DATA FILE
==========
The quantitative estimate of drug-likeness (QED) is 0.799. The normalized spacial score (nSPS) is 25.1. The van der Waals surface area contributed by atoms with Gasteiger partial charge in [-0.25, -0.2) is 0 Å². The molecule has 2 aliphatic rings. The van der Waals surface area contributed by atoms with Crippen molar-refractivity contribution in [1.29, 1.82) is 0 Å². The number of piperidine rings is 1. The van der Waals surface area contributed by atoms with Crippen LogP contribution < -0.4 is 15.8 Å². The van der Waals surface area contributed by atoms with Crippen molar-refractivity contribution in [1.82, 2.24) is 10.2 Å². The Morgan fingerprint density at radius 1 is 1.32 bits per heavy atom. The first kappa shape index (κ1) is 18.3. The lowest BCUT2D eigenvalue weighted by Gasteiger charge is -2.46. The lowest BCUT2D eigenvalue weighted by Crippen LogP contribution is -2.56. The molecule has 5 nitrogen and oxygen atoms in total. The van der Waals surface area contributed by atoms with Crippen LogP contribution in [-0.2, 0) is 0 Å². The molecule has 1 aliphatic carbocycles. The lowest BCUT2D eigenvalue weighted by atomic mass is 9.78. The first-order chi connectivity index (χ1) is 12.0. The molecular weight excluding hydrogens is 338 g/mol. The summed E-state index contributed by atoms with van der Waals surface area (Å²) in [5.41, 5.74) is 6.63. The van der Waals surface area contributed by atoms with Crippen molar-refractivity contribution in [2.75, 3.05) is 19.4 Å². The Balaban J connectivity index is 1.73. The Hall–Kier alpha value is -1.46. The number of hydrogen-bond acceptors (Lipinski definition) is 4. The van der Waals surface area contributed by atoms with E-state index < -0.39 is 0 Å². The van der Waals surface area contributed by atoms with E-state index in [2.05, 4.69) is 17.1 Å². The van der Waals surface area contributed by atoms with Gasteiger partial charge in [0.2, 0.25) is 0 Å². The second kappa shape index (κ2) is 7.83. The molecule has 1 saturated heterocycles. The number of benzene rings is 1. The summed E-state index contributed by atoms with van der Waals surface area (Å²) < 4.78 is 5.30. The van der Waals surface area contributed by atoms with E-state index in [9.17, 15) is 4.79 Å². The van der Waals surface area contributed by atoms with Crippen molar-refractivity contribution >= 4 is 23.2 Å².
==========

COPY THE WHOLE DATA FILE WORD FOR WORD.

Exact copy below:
The quantitative estimate of drug-likeness (QED) is 0.799. The normalized spacial score (nSPS) is 25.1. The van der Waals surface area contributed by atoms with Gasteiger partial charge in [-0.25, -0.2) is 0 Å². The molecule has 2 aliphatic rings. The van der Waals surface area contributed by atoms with Crippen molar-refractivity contribution in [1.29, 1.82) is 0 Å². The number of piperidine rings is 1. The van der Waals surface area contributed by atoms with Crippen LogP contribution < -0.4 is 15.8 Å². The van der Waals surface area contributed by atoms with Crippen molar-refractivity contribution in [1.82, 2.24) is 10.2 Å². The Morgan fingerprint density at radius 1 is 1.32 bits per heavy atom. The first kappa shape index (κ1) is 18.3. The lowest BCUT2D eigenvalue weighted by Gasteiger charge is -2.46. The lowest BCUT2D eigenvalue weighted by Crippen LogP contribution is -2.56. The molecule has 5 nitrogen and oxygen atoms in total. The van der Waals surface area contributed by atoms with Crippen LogP contribution in [-0.2, 0) is 0 Å². The molecule has 1 aliphatic carbocycles. The lowest BCUT2D eigenvalue weighted by atomic mass is 9.78. The first-order chi connectivity index (χ1) is 12.0. The molecular weight excluding hydrogens is 338 g/mol. The summed E-state index contributed by atoms with van der Waals surface area (Å²) in [5.41, 5.74) is 6.63. The van der Waals surface area contributed by atoms with Crippen molar-refractivity contribution in [2.75, 3.05) is 19.4 Å². The Balaban J connectivity index is 1.73. The Hall–Kier alpha value is -1.46. The number of hydrogen-bond acceptors (Lipinski definition) is 4. The van der Waals surface area contributed by atoms with E-state index < -0.39 is 0 Å². The van der Waals surface area contributed by atoms with E-state index in [2.05, 4.69) is 17.1 Å². The van der Waals surface area contributed by atoms with Gasteiger partial charge in [0.2, 0.25) is 0 Å². The second kappa shape index (κ2) is 7.83. The molecule has 1 saturated heterocycles. The number of benzene rings is 1. The summed E-state index contributed by atoms with van der Waals surface area (Å²) < 4.78 is 5.30. The van der Waals surface area contributed by atoms with E-state index in [9.17, 15) is 4.79 Å². The van der Waals surface area contributed by atoms with Crippen molar-refractivity contribution >= 4 is 23.2 Å².